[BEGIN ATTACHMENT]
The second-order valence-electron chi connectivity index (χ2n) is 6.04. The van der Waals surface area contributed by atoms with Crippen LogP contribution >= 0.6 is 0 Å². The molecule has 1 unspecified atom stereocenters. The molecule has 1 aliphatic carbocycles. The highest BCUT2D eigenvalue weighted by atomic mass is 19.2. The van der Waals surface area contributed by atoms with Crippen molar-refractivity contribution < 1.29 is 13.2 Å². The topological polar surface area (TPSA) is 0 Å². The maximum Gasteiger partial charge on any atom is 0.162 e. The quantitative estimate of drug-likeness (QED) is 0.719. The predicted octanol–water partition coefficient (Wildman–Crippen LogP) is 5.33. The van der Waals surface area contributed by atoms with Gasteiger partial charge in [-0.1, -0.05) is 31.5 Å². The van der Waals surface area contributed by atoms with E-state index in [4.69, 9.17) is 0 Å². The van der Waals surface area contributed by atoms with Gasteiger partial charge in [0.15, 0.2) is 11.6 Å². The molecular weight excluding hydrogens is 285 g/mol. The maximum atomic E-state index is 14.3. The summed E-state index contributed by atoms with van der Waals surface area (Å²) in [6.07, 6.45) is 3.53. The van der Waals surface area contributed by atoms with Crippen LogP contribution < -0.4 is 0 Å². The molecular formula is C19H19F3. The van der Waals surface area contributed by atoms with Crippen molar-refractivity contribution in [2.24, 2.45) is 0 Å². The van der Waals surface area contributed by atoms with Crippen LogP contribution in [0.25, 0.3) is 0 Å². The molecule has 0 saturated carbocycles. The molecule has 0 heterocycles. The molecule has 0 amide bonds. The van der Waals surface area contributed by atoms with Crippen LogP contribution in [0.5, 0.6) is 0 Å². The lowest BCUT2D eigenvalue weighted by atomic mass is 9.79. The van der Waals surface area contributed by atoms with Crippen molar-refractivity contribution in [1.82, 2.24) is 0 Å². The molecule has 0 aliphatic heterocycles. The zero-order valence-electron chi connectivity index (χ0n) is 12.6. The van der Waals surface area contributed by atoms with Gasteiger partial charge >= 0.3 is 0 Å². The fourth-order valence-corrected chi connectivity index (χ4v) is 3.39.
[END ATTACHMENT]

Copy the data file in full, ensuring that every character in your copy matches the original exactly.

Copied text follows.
The second-order valence-electron chi connectivity index (χ2n) is 6.04. The van der Waals surface area contributed by atoms with Crippen LogP contribution >= 0.6 is 0 Å². The molecule has 1 unspecified atom stereocenters. The molecule has 1 aliphatic carbocycles. The highest BCUT2D eigenvalue weighted by atomic mass is 19.2. The van der Waals surface area contributed by atoms with Crippen molar-refractivity contribution < 1.29 is 13.2 Å². The topological polar surface area (TPSA) is 0 Å². The maximum Gasteiger partial charge on any atom is 0.162 e. The quantitative estimate of drug-likeness (QED) is 0.719. The predicted octanol–water partition coefficient (Wildman–Crippen LogP) is 5.33. The van der Waals surface area contributed by atoms with Gasteiger partial charge in [-0.1, -0.05) is 31.5 Å². The van der Waals surface area contributed by atoms with E-state index in [4.69, 9.17) is 0 Å². The van der Waals surface area contributed by atoms with Gasteiger partial charge in [0.15, 0.2) is 11.6 Å². The molecular weight excluding hydrogens is 285 g/mol. The maximum atomic E-state index is 14.3. The summed E-state index contributed by atoms with van der Waals surface area (Å²) in [6.07, 6.45) is 3.53. The van der Waals surface area contributed by atoms with Crippen LogP contribution < -0.4 is 0 Å². The molecular formula is C19H19F3. The van der Waals surface area contributed by atoms with Crippen molar-refractivity contribution in [2.24, 2.45) is 0 Å². The van der Waals surface area contributed by atoms with Crippen LogP contribution in [0.25, 0.3) is 0 Å². The molecule has 0 saturated carbocycles. The molecule has 0 heterocycles. The molecule has 0 amide bonds. The van der Waals surface area contributed by atoms with Crippen LogP contribution in [0.5, 0.6) is 0 Å². The lowest BCUT2D eigenvalue weighted by atomic mass is 9.79. The van der Waals surface area contributed by atoms with Crippen molar-refractivity contribution in [1.82, 2.24) is 0 Å². The molecule has 0 aliphatic heterocycles. The zero-order valence-electron chi connectivity index (χ0n) is 12.6. The van der Waals surface area contributed by atoms with Gasteiger partial charge >= 0.3 is 0 Å². The fourth-order valence-corrected chi connectivity index (χ4v) is 3.39.